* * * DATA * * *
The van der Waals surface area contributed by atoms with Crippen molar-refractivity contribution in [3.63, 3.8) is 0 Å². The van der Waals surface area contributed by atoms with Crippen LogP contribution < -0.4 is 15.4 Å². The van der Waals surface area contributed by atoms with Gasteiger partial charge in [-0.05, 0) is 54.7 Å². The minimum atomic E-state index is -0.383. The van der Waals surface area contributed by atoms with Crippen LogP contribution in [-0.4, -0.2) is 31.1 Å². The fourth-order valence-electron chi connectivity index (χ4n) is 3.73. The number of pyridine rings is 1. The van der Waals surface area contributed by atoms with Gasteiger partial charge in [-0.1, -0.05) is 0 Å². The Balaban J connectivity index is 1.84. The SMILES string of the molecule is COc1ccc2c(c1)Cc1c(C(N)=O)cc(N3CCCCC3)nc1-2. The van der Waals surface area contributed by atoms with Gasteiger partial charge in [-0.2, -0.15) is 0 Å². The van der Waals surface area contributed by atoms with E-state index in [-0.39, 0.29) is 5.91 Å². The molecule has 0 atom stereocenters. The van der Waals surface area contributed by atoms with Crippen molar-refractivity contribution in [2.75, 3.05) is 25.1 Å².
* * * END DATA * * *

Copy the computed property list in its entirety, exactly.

The van der Waals surface area contributed by atoms with Crippen molar-refractivity contribution in [3.63, 3.8) is 0 Å². The van der Waals surface area contributed by atoms with Crippen LogP contribution < -0.4 is 15.4 Å². The van der Waals surface area contributed by atoms with Gasteiger partial charge in [-0.05, 0) is 54.7 Å². The minimum atomic E-state index is -0.383. The van der Waals surface area contributed by atoms with Crippen LogP contribution in [-0.4, -0.2) is 31.1 Å². The fourth-order valence-electron chi connectivity index (χ4n) is 3.73. The number of pyridine rings is 1. The van der Waals surface area contributed by atoms with Gasteiger partial charge in [-0.1, -0.05) is 0 Å². The Balaban J connectivity index is 1.84. The SMILES string of the molecule is COc1ccc2c(c1)Cc1c(C(N)=O)cc(N3CCCCC3)nc1-2. The van der Waals surface area contributed by atoms with Gasteiger partial charge in [-0.2, -0.15) is 0 Å². The van der Waals surface area contributed by atoms with E-state index in [-0.39, 0.29) is 5.91 Å². The molecule has 0 atom stereocenters. The van der Waals surface area contributed by atoms with Crippen molar-refractivity contribution in [2.75, 3.05) is 25.1 Å².